Commissioners: Tracy Robinson, Rose-Marie Belle Antoine, James L. Cavallaro

Petitioners: Centro Nicaragüense de Derechos Humanos (CENIDH); Centro por la Justicia y el Derecho Internacional (CEJIL)

State: Nicaragua

On March 25, 2014, the Inter-American Commission on Human Rights (IACHR) heard a petition addressing the state of human rights in Nicaragua’s prisons. The Petitioners alleged that individuals deprived of liberty in Nicaragua are subjected to numerous human rights abuses including inadequate access to food and medical treatment, torture, and cruel and degrading punishment.

The bulk of the Petitioners’ presentation was focused on the adverse human rights consequences of overcrowding in Nicaragua’s prisons. The Petitioners indicated that the Nicaraguan prison system held over 12,000 inmates as of September 2013, despite the fact that it was only capable of accommodating 5,496 inmates. To relieve overcrowding, the government has begun holding condemned criminals in police holding cells. However, Nicaraguan law dictates that individuals may only be detained in police holding cells for a period of 48 hours in order to provide the police with sufficient time to conduct criminal investigations. The Petitioners alleged that numerous human rights abuses have taken place in these overcrowded police cells, including the rape of detained women by police officers, the death of numerous detainees due to inadequate food, water and medical attention, and the torture of various inmates.

Additionally, the Petitioners noted that overcrowding has larger implications on the prison system as a whole. They alleged that overcrowding has led to a decrease in inmate safety across the prison system. The Petitioners presented numerous examples of compromised inmate safety, including the rape and beating of a prisoner by multiple inmates, and the unexplained death of an inmate while in his own cell. Furthermore, they alleged that prison officials have failed to publish any findings on these instances of inmate violence and many others like them across the prison system. Thus, the Petitioners have had to rely in part on the testimony of the inmates and their families to uncover instances of violence and abuse.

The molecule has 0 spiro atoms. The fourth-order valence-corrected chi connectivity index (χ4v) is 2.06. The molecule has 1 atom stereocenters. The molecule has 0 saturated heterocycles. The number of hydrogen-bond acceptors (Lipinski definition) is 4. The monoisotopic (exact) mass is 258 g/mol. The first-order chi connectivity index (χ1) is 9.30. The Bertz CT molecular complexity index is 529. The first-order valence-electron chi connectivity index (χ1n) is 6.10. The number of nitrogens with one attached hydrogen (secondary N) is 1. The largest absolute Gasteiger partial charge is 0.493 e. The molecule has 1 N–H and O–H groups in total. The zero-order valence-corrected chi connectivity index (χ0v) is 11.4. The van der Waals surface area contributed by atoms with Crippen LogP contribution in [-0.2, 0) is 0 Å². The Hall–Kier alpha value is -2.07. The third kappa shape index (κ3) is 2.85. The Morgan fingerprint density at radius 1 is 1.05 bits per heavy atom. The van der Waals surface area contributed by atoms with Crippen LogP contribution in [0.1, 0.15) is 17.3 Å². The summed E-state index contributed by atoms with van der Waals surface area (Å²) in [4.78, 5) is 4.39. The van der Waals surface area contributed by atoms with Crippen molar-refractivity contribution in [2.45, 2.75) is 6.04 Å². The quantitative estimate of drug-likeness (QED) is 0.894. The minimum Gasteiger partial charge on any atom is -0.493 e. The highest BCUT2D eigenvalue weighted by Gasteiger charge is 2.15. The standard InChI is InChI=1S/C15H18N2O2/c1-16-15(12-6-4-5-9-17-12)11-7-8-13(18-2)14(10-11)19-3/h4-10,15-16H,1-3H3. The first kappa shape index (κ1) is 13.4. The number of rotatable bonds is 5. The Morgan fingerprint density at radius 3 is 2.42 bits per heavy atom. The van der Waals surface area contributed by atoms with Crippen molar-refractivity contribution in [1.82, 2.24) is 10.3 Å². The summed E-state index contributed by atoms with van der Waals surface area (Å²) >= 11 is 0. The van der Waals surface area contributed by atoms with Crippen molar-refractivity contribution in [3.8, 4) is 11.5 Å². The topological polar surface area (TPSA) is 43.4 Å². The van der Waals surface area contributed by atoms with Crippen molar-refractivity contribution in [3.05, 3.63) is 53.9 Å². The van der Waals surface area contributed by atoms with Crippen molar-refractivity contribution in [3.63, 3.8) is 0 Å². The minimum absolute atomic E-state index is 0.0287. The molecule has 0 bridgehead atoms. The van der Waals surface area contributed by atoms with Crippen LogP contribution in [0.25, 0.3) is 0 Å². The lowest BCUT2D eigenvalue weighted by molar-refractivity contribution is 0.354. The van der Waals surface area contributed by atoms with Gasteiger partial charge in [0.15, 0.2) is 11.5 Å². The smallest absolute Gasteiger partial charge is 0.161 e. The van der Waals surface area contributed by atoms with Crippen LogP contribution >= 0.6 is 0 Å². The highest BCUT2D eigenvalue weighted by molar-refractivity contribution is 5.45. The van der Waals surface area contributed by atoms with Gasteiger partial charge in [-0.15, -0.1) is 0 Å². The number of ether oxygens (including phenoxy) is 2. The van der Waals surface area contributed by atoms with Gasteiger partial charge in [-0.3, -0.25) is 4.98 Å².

Thus, the Petitioners asked the IACHR to urge Nicaragua to allow human rights groups access to the country’s detention centers, to stop the long-term detention of inmates in police holding cells, and to better the infrastructure of its prison system. The Petitioners also requested an IACHR in-country visit to Nicaragua.

The representative speaking on behalf of Nicaragua began his response by noting that the main objective of the prison system is inmate rehabilitation. Additionally, the State indicated that the mistreatment of prisoners is illegal under Article 36 of the Nicaraguan Constitution, which protects the individual’s bodily, psychological, and moral integrity. Thus, the state noted that torture and other cruel and degrading punishments are punishable by law.

The State also refuted the Petitioners’ allegations of inadequate inmate nutrition and access to medical treatment, noting that the prison system has its own fully licensed physicians and nurses that provide general and specialized medical treatment to inmates. It also noted that inmates are fed three square meals a day, and that the food’s quality is closely monitored by doctors and other prison officials. Furthermore, the State indicated that it has increased the prison system’s budget and is building new prison facilities to reduce overcrowding.

In closing, Commissioners James L. Cavallaro, Rapporteur on the Rights of Persons Deprived of Liberty, and Tracy Robinson, Rapporteur for Nicaragua, requested more information from the State detailing the government’s position on allowing civil society groups to monitor the prison system. Furthermore, they also requested further government information on what it is doing to investigate instances of inmate death and violence. Commissioner Rose-Marie Belle Antoine endorsed the government’s goal of prisoner rehabilitation, but requested more information from the government on how it is achieving this goal. Additionally, all three Commissioners expressed their interest in visiting Nicaragua to evaluate and assess the state of its prison system. The hearing concluded with Nicaragua agreeing to discuss the possibility of allowing the IACHR to conduct an in-county visit.